Tuesday, August 10, 2010

Prognosis of prolonged mechanical ventilation

Annals of Internal Medicine has a study looking at the long term prognosis/natural history of patients who are mechanically ventilated for a prolonged period.  This is a similar topic to one we've blogged about several times before: the chronically critically ill (e.g. here, here). 

This is a prospective, single center (Duke) study involving critically ill adults.  Patients from all ICUs were included (both medical, surgical, and neuro), and prolonged mechanical ventilation (PMV) was defined as either 21 or more days of mechanical ventilation or at least 4 days of ventilation plus tracheostomy placement with the expectation of prolonged ventilation.  Patients with preexisting tracheostomies were exlcuded.  Patients were enrolled prospectively (the study involved interviews with patients/surrogates and physicians), and were followed for up to 12 months.  Quality of life was measured with a complicated formula involving the EuroQol-5D (an index I am not familiar with). 

This study enrolled 126 patients.  On the whole, these patients were doing well at baseline:  most had no dependencies in ADLs prior to PMV.  Median ICU stay was 26 days; hospital 39 days; with 29% going to an LTAC, 18% dying during the index hospitalization, and 30% going to other facilities (e.g. SNF). 

A lot of data were generated (if you want to know the number of patients who were discharged, ventilated, to an LTAC, then got better, to an extent, but still had major functional impairment at 1 year, and what the health care costs were associated with this, read the full text of this article because it'll tell you).  The major outcomes that I think are useful in thinking about these patients were:
  • 45% had died at 1 year; those who died had a median survival of 79 days.
  • 65% of patients at 1 year had a 'poor outcome' (dead, or dependent in all ADLs)
  • 26% of patients had a 'fair' outcome (dependent in at least 1 ADL) and 9% a good outcome (no ADL dependencies) at 1 year.
  • No one who was alive but with a 'poor outcome' at 3 months (47 patients)  improved to a good outcome at 1 year (about a quarter of these improved to fair, a quarter died, and the rest remained completely functionally dependent).  Basically, at 3 months the vast majority of patients had improved as much as they were going to improve at 12 months.  For most patients whose condition changed after 3 months, it was for the worst. 
  • Predictors of poor outcomes were age, comorbidities, and whether they were discharged being ventilated, but not how severe their acute/critical illness was at the time of tracheostomy.  Trauma patients did better than non-trauma patients.  They don't give much more detail about the chronic conditions of the non-trauma patients - one wonders (hopes!) there is a sub-analysis pending looking at that.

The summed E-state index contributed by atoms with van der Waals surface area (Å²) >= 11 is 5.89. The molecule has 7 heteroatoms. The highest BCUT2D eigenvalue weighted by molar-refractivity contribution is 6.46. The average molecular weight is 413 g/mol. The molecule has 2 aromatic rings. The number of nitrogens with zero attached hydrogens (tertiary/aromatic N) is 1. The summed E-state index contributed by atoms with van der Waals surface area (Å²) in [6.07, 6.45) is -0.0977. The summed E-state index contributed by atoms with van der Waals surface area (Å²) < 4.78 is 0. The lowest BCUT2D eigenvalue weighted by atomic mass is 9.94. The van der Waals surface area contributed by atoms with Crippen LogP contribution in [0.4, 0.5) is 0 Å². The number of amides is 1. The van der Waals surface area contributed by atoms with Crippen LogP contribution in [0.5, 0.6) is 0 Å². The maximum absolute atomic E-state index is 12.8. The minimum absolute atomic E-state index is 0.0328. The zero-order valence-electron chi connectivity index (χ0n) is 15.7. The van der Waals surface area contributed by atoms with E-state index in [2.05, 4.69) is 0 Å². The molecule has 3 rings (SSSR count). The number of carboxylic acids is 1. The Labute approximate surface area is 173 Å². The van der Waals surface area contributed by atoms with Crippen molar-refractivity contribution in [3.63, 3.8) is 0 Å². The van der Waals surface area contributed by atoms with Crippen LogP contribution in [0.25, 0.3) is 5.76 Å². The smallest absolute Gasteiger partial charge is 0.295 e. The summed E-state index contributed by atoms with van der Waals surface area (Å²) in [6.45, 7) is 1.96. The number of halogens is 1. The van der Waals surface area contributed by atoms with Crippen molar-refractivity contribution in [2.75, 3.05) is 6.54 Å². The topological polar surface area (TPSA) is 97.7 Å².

• Resource utilization was high, of course.  Not to beat a dead horse here with this issue on the blog, but that's only important in the context of these resources being utilized to achieve what are dismal outcomes for these patients (most of them!). 
The authors note that perhaps 300,000 patients per year (?in the US) received prolonged mechanical ventilation, and will probably exceed 600k within a decade.  Yikes.

There are a lot of things one can discuss here and please do so in the comments.  For me, data like these should be used to help focus our, and our colleagues', discussions with patients/families about goals of care around issues of medium and long-term prognosis (not just mortality but functional outcomes).  The question about whether to place a tracheostomy and send a patient to an LTAC, for instance, should not just be about whether or not the patient can survive their current pneumonia, or heal their abdominal wound, or not, but about the long-term picture.  That the need for prolonged ventilation is, as a rule, a marker for a poor outcome on the order of months to a year.  It's what that year will entail, and how the patient, if they even survive it, will be like at its end, that is of great importance, not so much whether they are 'wean-able.' 

Some of the words from the Gawande New Yorker piece Christian posted about a couple of weeks ago ring very true here - I have these hanging on the wall of my office now:
ResearchBlogging.orgI think of Gould and his essay every time I have a patient with a terminal illness. There is almost always a long tail of possibility, however thin. What’s wrong with looking for it? Nothing, it seems to me, unless it means we have failed to prepare for the outcome that’s vastly more probable. The trouble is that we’ve built our medical system and culture around the long tail. We’ve created a multitrillion-dollar edifice for dispensing the medical equivalent of lottery tickets—and have only the rudiments of a system to prepare patients for the near-certainty that those tickets will not win. Hope is not a plan, but hope is our plan.
Unroe M, Kahn JM, Carson SS, Govert JA, Martinu T, Sathy SJ, Clay AS, Chia J, Gray A, Tulsky JA, & Cox CE (2010). One-year trajectories of care and resource utilization for recipients of prolonged mechanical ventilation: a cohort study. Annals of internal medicine, 153 (3), 167-75 PMID: 20679561

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